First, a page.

Empowering Indonesian Women

IWPR trainee describes how pandemic has thrown gender inequalities into sharper focus.

Empowering Indonesian Women

IWPR trainee describes how pandemic has thrown gender inequalities into sharper focus.

An Indonesian nurse works with a rapid test for the Covid-19 Coronavirus at a football stadium which was used as a hospital for Covid-19 patients.
An Indonesian nurse works with a rapid test for the Covid-19 Coronavirus at a football stadium which was used as a hospital for Covid-19 patients. © Ed Wray/Getty Images

How has the pandemic disproportionately affected women in Indonesia?

The pandemic hit women badly and exposed their vulnerabilities more than ever. Unemployment increased, they needed to take care of their children and home school them, and domestic violence was also a problem. Those who were lucky enough to be able to do so could switch to working from home, but they still had to take care of their kids and maybe their parents. For those who weren’t so fortunate, they needed to work and at the same time take care of their husband and children. 

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How are activists like yourself helping vulnerable women during this ongoing health crisis?

At the beginning of the pandemic, we started to give out free fabric masks sewn by our volunteers and provided by our donors. In the last part of 2020, we gave trainings for older women on how to sew cloth diapers. These are reusable, environmentally friendly and are also a way for less well-off women to earn money. We believe that productivity is one way to empower women to stand on their own two feet as well as to stand up against abusers. 

What role do women in Indonesia have in combating disinformation, especially around Covid-19?

Women in Indonesia are often called the “source of education,” especially for their children. Women communicate more with each other because they usually have special groups or communities. This means that they can spread [reliable] news about Covid-19 from official sources.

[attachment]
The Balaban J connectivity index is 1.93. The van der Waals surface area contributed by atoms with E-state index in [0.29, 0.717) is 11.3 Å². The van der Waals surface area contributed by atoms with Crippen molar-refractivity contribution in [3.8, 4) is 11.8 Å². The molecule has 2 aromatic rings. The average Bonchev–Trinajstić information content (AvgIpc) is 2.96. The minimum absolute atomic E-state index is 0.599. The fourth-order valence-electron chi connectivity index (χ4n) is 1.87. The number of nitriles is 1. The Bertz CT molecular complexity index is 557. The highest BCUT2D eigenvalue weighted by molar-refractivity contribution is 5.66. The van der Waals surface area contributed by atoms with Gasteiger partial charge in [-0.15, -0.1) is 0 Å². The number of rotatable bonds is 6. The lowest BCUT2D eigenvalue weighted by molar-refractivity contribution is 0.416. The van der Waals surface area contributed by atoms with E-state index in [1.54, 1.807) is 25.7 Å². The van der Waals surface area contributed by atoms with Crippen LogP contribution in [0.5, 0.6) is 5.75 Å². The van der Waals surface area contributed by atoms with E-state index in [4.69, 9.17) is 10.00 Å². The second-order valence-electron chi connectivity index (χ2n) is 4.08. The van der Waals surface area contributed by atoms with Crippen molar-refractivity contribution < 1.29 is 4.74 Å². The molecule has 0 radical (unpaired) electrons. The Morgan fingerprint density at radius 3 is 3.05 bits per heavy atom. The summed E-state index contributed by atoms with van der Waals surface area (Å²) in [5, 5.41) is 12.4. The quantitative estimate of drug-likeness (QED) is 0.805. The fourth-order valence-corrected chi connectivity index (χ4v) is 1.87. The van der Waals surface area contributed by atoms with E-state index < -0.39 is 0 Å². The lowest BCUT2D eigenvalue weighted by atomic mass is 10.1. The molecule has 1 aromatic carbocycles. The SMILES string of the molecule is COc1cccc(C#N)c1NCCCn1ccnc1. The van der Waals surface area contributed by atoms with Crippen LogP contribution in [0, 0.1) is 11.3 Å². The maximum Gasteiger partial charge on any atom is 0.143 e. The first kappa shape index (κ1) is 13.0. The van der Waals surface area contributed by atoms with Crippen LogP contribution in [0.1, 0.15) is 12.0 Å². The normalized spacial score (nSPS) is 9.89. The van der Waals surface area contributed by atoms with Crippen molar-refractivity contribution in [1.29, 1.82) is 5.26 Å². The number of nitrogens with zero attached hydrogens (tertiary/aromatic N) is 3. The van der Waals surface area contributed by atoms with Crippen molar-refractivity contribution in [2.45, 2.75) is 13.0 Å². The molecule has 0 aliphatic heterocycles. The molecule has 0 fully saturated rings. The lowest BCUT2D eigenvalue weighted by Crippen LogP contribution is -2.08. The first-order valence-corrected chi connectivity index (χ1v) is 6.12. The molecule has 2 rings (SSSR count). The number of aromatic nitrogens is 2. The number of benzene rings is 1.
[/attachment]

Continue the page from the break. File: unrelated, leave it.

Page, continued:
Women should be educated on how to filter fake news, in digital literacy and also in critical and logical thinking. Ultimately, we need more spotlight given to women to encourage them for having the bravery to stand out and speak up.  

Do women face particular threats online? 

Yes, there is a lot of online sexual harassment of women, from the non-consensual display of male genitalia to revenge porn. It is increasing during the pandemic. This is also caused by policy in Indonesia that does not protect the victim. They only focus on the perpetrator. There is also the right to privacy of the victim and also the impact of reporting the abuse on their mental health.

I was a speaker at a tech2impact event for women’s empowerment last year. I started with the very basic explanation about harassment and violence. I thought the audience would already be aware of the issue, but after the session finished some came to tell me that my presentation was a new concept to them, and that it should be taught in schools and universities.

What obstacles do you encounter through your work?

Pluralism is quite an issue in Indonesia. The government tried to shut down the issue through rules banning SARA in every discussion. SARA stands for suku, agama, ras, antargolongan - ethnicity, religion, race, inter-group relations. 

We are often blindly told that Indonesia is Java, the rules should be like in Java, the food should be like what Javanese used to eat – let alone talking about the plurality of gender or disabled people.

This rule denies that diversity exists in Indonesia and the idea that discussions should benefit every element of SARA. 

Part of my work now is to educate high school students about tolerance and pluralism through art and culture. We must also not forget to put gender and social inclusion within education.

Ratu Siti Fitriah Nurjanah is the field officer of a HIVOS programme focusing on teaching pluralism through the arts. In November 2020, she took part in IWPR’s first training to combat disinformation for community and religious groups in Indonesia.

Coronavirus Pandemic
Indonesia
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